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The K6 series were damn fine processors that were let down by poor motherboards. They outperformed comparable Intel chips in Integer ops while being a bunch less expensive. Intel held the crown in FP ops which were preferred by games like Quake/Quake II, that is true, but if your interests were in other game genres than the FPS, than the K6 series worked very well indeed. Except for those really shitty motherboards...

Actually, the most stable and compatible Socket 7 system I ever had was a K6-2/266 on an Intel TX Chipset-based motherboard. Runners up were the Tyan Super 7 Mainboards using VIA chipsets, but you had to constantly stay on top of VIA chipset driver releases.
 

dany man

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The K6 series were damn fine processors that were let down by poor motherboards. They outperformed comparable Intel chips in Integer ops while being a bunch less expensive. Intel held the crown in FP ops which were preferred by games like Quake/Quake II, that is true, but if your interests were in other game genres than the FPS, than the K6 series worked very well indeed. Except for those really shitty motherboards...

Actually, the most stable and compatible Socket 7 system I ever had was a K6-2/266 on an Intel TX Chipset-based motherboard. Runners up were the Tyan Super 7 Mainboards using VIA chipsets, but you had to constantly stay on top of VIA chipset driver releases.
People say this because manganese back in the day were comparing the latter k6 to the older Pii with benches that catered to the k6.The k6-3 were out when the Piii were out, same for the latter the k6-2's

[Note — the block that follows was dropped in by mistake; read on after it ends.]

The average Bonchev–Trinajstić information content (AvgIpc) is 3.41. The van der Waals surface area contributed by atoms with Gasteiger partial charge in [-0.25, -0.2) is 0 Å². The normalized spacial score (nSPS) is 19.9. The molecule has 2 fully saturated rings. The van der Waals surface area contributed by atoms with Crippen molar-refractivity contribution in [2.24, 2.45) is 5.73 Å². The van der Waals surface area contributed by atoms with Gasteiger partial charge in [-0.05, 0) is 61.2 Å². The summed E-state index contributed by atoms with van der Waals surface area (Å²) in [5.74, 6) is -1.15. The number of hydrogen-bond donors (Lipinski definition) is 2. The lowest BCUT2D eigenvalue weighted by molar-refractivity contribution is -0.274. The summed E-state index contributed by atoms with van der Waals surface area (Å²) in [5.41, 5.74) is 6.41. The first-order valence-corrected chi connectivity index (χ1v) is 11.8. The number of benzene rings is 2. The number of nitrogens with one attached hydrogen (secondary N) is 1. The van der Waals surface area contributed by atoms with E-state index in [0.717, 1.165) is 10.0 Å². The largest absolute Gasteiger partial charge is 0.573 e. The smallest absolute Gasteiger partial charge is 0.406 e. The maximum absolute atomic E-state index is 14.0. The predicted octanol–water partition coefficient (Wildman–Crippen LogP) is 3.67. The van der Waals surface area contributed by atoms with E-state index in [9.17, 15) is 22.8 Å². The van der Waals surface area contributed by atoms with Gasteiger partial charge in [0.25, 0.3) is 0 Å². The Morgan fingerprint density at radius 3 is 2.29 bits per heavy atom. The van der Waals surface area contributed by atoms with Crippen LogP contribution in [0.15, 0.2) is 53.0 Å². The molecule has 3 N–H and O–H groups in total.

They were on par to the Pii in the real world. And this was if you were lucky and had a mobo with good l2 chips.
Not trying to bash the k6. I really liked it too, I had well over a dozen systems with of them over the years.
But the way the K6 was reported was kinda like if someone reviewed the 7/8th gen core to a bulldozer today.
 
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Dan_D

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The K6 was not the equal of the Pentium II in the real world. It was only close in some specific legacy applications because the P6 microarchitecture wasn't very good at anything 16 bit. Aside from that, not so much. Then there is all the Super-7 garbage motherboards and shitty third party chipsets you had to contend with.
 

dany man

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Even then the Pii was older then most K6s, the latter and K6s that are worth having were sold at a time the Piii was out.
So they comparing a older CPU to a newer one. One of the many flaws back in the day when it came to the marketing of the k6.
 
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chaos4u